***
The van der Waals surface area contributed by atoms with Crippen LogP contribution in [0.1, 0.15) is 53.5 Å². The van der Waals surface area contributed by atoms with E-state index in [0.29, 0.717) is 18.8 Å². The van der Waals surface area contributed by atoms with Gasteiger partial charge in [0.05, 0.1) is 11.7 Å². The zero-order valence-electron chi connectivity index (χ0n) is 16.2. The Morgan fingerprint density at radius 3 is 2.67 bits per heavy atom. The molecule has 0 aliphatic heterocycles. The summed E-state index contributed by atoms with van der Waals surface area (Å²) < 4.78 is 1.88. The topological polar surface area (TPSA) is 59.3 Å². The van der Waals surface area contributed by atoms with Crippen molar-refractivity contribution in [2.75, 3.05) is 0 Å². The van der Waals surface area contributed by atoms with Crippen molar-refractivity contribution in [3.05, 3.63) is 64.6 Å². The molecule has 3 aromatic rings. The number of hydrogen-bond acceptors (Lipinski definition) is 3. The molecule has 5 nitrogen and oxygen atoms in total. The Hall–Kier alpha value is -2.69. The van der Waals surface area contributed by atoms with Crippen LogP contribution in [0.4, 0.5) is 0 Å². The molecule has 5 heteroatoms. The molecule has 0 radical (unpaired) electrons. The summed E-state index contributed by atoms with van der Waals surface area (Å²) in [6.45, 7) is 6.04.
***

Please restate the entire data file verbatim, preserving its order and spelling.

The van der Waals surface area contributed by atoms with Crippen LogP contribution in [0.1, 0.15) is 53.5 Å². The van der Waals surface area contributed by atoms with E-state index in [0.29, 0.717) is 18.8 Å². The van der Waals surface area contributed by atoms with Gasteiger partial charge in [0.05, 0.1) is 11.7 Å². The zero-order valence-electron chi connectivity index (χ0n) is 16.2. The Morgan fingerprint density at radius 3 is 2.67 bits per heavy atom. The molecule has 0 aliphatic heterocycles. The summed E-state index contributed by atoms with van der Waals surface area (Å²) < 4.78 is 1.88. The topological polar surface area (TPSA) is 59.3 Å². The van der Waals surface area contributed by atoms with Crippen molar-refractivity contribution in [2.75, 3.05) is 0 Å². The van der Waals surface area contributed by atoms with Crippen molar-refractivity contribution in [3.05, 3.63) is 64.6 Å². The molecule has 3 aromatic rings. The number of hydrogen-bond acceptors (Lipinski definition) is 3. The molecule has 5 nitrogen and oxygen atoms in total. The Hall–Kier alpha value is -2.69. The van der Waals surface area contributed by atoms with Crippen LogP contribution in [0.4, 0.5) is 0 Å². The molecule has 5 heteroatoms. The molecule has 0 radical (unpaired) electrons. The summed E-state index contributed by atoms with van der Waals surface area (Å²) in [6.45, 7) is 6.04.